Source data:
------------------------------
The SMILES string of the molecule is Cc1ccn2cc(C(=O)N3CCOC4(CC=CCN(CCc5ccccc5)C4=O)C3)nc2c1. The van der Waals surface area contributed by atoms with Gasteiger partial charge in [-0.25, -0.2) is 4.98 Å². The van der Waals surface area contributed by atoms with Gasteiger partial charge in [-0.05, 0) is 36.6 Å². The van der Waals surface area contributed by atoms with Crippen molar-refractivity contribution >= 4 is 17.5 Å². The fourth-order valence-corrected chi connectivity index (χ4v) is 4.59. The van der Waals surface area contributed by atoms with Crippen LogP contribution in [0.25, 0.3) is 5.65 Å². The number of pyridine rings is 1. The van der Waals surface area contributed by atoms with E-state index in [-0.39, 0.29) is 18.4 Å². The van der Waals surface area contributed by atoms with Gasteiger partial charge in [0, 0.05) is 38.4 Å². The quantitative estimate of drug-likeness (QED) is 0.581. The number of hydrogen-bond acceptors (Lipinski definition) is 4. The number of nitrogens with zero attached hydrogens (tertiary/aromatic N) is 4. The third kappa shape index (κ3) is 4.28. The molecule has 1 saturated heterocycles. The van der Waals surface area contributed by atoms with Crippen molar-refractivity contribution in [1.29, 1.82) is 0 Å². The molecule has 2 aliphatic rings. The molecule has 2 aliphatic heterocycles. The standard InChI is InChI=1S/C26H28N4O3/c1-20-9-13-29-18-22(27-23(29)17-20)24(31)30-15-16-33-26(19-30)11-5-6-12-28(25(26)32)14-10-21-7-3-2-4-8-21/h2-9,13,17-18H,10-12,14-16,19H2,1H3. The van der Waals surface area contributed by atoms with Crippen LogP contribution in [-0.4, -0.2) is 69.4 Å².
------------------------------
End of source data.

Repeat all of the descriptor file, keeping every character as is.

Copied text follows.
The SMILES string of the molecule is Cc1ccn2cc(C(=O)N3CCOC4(CC=CCN(CCc5ccccc5)C4=O)C3)nc2c1. The van der Waals surface area contributed by atoms with Gasteiger partial charge in [-0.25, -0.2) is 4.98 Å². The van der Waals surface area contributed by atoms with Gasteiger partial charge in [-0.05, 0) is 36.6 Å². The van der Waals surface area contributed by atoms with Crippen molar-refractivity contribution >= 4 is 17.5 Å². The fourth-order valence-corrected chi connectivity index (χ4v) is 4.59. The van der Waals surface area contributed by atoms with Crippen LogP contribution in [0.25, 0.3) is 5.65 Å². The number of pyridine rings is 1. The van der Waals surface area contributed by atoms with E-state index in [-0.39, 0.29) is 18.4 Å². The van der Waals surface area contributed by atoms with Gasteiger partial charge in [0, 0.05) is 38.4 Å². The quantitative estimate of drug-likeness (QED) is 0.581. The number of hydrogen-bond acceptors (Lipinski definition) is 4. The number of nitrogens with zero attached hydrogens (tertiary/aromatic N) is 4. The third kappa shape index (κ3) is 4.28. The molecule has 1 saturated heterocycles. The van der Waals surface area contributed by atoms with Crippen molar-refractivity contribution in [1.29, 1.82) is 0 Å². The molecule has 2 aliphatic rings. The molecule has 2 aliphatic heterocycles. The standard InChI is InChI=1S/C26H28N4O3/c1-20-9-13-29-18-22(27-23(29)17-20)24(31)30-15-16-33-26(19-30)11-5-6-12-28(25(26)32)14-10-21-7-3-2-4-8-21/h2-9,13,17-18H,10-12,14-16,19H2,1H3. The van der Waals surface area contributed by atoms with Crippen LogP contribution in [-0.4, -0.2) is 69.4 Å².